His first bet, say the authors, "is that the terrorist attacks on the U.S. have created the conditions for developing new relations of trust and common purpose between Russia and the West." The U.S. wants Russia as an ally in the antiterrorism campaign and Europe welcomes their increased cooperation. His second, and riskier, bet is that he can "carry the rest of Russia with him in this fundamental shift towards the West."

"A cynical, even hostile, view of the West is still widely held within the Russian political and military establishments. Putin will struggle to impose a durable pro-Western shift in foreign policy [unless] he has some concrete gains to show for his efforts. So far he has precious little."

The authors say Putin acknowledges the U.S. had a legal right to pull out of the 1972 Anti-Ballistic Missile Treaty, but add that he remains "puzzled" as to why U.S. President George W. Bush didn't find a "more accommodating formula."


In a commentary in France's daily "Liberation," Jacques Amalric writes that on the last evening of Ramadan, Palestinian leader Yasser Arafat resolved to do "what he should have done a long time ago: to condemn the anti-Israeli attacks, to undertake to track down the financiers of them, and to order the 'total and immediate end' to all the armed operations directed against the Hebrew state."

But Arafat had no choice, says Amalric. This was the price demanded not so much by Israeli Prime Minister Ariel Sharon -- "who has decided from now on to ignore the Palestinian president and deny him representation" -- but by the United States. Now it remains for Arafat to do what is most difficult: to turn words into deeds.

Arafat's influence on the situation has diminished as the influence of the Hamas and Islamic Jihad organizations have grown among the Palestinian population, says Amalric. He adds that the future role of the United States will be crucial to political negotiations, to establish good faith. But U.S. President Bush -- who has just recalled his envoy to the region, Anthony Zinni, for more consultations in Washington -- has not indicated that he is ready to assume this responsibility, says Amalric.


In "The Christian Science Monitor," Tom Regan says that if the "tit-for-tat violence in Israel [is] to ever stop, then two things must happen immediately."

First, he says, "Yasser Arafat must be replaced as the head of the Palestinian Authority. Not just because he doesn't seem to be able to stop militants from attacking innocent Israelis, but also because he and his administration have become corrupt and undemocratic. His time has passed, and if the PA hopes to regain the confidence of both Israelis who want peace and the Palestinian people, the PA must act before organizations like Hamas and Islamic Jihad become too powerful to stop."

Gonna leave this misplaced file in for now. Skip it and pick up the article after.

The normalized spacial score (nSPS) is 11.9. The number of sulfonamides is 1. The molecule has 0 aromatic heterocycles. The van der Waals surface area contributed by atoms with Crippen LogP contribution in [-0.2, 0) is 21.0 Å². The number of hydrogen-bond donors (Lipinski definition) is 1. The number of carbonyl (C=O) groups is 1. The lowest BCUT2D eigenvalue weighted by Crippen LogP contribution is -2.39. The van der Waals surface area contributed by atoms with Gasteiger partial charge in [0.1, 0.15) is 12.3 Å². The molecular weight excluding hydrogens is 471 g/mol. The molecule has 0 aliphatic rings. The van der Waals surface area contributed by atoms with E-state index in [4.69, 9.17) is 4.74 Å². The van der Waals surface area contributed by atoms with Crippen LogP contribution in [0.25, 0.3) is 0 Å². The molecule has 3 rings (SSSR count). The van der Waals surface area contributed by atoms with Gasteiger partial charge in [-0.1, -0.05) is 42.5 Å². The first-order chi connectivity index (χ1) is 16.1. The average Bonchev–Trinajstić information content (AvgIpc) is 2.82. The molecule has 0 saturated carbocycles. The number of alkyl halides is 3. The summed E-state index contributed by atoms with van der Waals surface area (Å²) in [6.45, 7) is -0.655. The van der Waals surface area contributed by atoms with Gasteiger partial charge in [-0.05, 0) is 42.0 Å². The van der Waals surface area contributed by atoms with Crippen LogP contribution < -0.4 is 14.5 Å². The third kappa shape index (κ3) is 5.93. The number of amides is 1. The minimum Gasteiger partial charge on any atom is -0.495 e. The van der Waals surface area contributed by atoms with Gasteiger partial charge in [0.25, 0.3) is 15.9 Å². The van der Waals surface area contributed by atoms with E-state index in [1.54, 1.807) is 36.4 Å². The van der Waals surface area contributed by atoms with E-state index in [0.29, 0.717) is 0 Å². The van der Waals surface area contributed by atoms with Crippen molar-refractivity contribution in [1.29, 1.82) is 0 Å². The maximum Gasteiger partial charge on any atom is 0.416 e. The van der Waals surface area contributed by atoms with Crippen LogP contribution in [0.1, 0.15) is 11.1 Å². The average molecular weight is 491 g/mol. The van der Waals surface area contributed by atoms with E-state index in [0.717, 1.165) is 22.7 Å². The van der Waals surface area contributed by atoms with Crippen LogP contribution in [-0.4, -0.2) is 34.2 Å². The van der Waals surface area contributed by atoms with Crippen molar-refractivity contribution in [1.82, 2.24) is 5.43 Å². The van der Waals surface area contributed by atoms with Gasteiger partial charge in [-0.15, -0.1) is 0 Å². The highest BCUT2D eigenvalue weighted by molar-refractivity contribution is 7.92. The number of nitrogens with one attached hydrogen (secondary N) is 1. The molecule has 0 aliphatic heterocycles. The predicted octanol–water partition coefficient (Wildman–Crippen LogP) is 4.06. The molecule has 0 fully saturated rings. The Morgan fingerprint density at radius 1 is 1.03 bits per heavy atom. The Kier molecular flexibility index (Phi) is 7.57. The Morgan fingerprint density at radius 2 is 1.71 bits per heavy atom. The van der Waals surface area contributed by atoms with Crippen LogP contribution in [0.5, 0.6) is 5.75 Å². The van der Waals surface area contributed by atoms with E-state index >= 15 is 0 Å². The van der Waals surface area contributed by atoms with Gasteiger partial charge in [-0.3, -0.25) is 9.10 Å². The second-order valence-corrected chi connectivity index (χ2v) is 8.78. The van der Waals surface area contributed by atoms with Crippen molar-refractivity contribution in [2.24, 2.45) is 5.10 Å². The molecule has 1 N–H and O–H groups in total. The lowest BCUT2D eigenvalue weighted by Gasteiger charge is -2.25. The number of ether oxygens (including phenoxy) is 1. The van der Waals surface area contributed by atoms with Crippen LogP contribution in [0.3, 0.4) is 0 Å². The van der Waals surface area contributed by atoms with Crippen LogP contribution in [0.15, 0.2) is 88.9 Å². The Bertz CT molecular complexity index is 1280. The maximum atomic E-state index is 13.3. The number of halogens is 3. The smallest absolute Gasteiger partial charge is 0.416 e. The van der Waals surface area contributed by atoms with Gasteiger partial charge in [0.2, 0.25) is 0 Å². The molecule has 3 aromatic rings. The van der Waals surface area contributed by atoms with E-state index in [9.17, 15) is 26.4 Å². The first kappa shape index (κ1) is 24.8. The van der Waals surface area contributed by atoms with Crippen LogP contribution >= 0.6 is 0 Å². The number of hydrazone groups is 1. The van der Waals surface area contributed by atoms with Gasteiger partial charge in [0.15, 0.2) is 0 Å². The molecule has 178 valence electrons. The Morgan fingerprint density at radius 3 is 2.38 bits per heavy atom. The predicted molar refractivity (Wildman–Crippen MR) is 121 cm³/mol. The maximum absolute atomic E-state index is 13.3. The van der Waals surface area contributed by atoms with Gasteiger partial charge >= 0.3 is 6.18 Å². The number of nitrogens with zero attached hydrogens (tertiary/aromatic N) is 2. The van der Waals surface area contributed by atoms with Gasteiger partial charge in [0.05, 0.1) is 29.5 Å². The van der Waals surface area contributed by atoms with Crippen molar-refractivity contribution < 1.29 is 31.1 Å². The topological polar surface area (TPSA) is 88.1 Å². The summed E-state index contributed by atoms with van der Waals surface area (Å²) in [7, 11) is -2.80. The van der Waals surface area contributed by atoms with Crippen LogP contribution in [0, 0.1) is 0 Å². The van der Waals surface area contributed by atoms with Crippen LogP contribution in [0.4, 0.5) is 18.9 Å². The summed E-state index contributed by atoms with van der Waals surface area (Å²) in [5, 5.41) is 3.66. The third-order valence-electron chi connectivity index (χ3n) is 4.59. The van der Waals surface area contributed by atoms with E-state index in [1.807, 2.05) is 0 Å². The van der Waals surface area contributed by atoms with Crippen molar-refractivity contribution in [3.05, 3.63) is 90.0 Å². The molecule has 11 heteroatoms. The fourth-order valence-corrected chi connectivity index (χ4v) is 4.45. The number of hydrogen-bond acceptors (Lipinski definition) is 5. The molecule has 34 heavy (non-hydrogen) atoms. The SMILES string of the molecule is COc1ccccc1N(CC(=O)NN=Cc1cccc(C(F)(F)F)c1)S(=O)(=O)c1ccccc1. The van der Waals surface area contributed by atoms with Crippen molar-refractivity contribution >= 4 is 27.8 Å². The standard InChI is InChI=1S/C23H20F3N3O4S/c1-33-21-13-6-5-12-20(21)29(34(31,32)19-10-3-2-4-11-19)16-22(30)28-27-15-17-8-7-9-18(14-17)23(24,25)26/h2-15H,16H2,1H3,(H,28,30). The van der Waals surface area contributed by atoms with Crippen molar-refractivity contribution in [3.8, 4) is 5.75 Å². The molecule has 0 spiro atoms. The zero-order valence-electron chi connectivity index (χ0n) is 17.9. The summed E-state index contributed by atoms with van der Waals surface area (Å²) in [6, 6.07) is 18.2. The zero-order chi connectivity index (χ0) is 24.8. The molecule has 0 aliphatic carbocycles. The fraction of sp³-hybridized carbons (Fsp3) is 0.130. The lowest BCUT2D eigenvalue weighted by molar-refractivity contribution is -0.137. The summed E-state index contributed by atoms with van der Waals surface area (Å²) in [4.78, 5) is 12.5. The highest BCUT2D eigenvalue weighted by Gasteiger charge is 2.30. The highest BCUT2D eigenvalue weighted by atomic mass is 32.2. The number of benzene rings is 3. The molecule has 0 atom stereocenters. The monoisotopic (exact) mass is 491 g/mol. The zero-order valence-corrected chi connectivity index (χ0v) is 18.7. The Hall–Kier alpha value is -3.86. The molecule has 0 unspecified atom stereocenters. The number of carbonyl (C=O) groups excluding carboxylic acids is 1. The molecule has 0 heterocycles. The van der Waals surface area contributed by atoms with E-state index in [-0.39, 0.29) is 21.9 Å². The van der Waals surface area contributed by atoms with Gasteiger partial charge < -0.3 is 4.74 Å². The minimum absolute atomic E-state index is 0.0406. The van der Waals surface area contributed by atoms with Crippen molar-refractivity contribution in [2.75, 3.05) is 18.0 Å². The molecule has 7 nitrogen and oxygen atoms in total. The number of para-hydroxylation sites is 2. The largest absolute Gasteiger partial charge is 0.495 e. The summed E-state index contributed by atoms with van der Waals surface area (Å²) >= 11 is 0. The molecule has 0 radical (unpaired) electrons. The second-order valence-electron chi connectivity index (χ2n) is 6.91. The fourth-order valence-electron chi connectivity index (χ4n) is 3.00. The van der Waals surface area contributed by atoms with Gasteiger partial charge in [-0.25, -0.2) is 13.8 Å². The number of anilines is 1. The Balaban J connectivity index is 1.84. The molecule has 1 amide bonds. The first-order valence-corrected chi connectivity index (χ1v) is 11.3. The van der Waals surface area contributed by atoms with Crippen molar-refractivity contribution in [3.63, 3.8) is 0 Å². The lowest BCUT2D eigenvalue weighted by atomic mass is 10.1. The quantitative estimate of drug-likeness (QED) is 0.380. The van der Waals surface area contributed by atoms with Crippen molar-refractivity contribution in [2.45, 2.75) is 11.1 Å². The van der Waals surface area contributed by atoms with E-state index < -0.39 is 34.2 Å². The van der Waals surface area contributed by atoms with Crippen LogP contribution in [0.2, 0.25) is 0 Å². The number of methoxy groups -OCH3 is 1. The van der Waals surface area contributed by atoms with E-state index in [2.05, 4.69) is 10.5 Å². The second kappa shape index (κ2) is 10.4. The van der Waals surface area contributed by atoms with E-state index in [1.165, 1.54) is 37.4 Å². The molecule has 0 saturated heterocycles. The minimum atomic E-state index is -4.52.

Second, says Regan, the issue of the increasing number of illegal Israeli settlements in the West Bank, the Gaza Strip, and East Jerusalem must be dealt with. "In spite of the Israeli government's insistence that it has a 'right' to create these settlements, they are violations of international law, including the fourth Geneva Convention [regarding the protection of civilians during wartime], and fly in the face of more United Nations resolutions and directives than you can imagine."

Regan says that Israel must "deal with the fact that its own actions are helping to create the fuel that feeds these incidents."


In the "Los Angeles Times," Robin Wright looks at the dangers that may persist in Afghanistan even after the fall of the Taliban. "The first danger is that defeated Taliban fighters who remain armed could take to the hills and regroup. Steeped in religious fanaticism, now powerless and most without alternative skills, they could either strike out or engage in lawlessness to undermine the new authorities."

"The second broad danger is that one or more ethnic groups or tribes could decide they're not happy with the political arrangements and opt to launch attacks, harass the interim administration or otherwise undermine the fragile transition."

Wright says that according to analysts, the internal dynamics in Afghanistan "will be particularly important during the six-month transition. [All] political forces will be jockeying intensely for position in the provisional government that is set to take office in six months to write a new constitution and pave the way for a permanent government and a new ruling structure." Wright adds that ethnic factions and tribal leaders "are already complaining that they're not adequately represented in the interim administration set to take power Saturday [22 December].


In Britain's "The Guardian," Madeleine Bunting says that the coverage of the U.S.-led military campaign in Afghanistan has played down the civilian casualties and 4 million refugees displaced by the bombings. The obvious difference in the media coverage of this war and media coverage of Western interventions in the former Yugoslavia, says Bunting, reflects a difference in Western military objectives. Whereas in Kosovo the West needed to emphasize the suffering of Albanian Kosovars to maintain support for its intervention, in Afghanistan dwelling on the suffering of innocent Afghans could diminish support for the war.

"What has been strikingly absent is the humanization of this war. Unlike in Bosnia and Kosovo, our screens and newspapers have not been filled with the terrible trauma of recognizable individuals and their families. The cameras haven't hovered on the faces of shocked tearful children, and the impotent anguish of their parents and grandparents."

Estimates of civilian casualties "are always circumspect," she continues. "[There] has been no sense of outrage about these atrocities. Yet the number of Afghan noncombatants reported killed [in] this war is edging close to those who died in the World Trade Center. The latter has provoked global outrage, the former is accepted with an astonishing equanimity as a necessary price to pay for two very uncertain prognostications -- Afghanistan's peaceful future and ridding the world of the evil Al-Qaeda."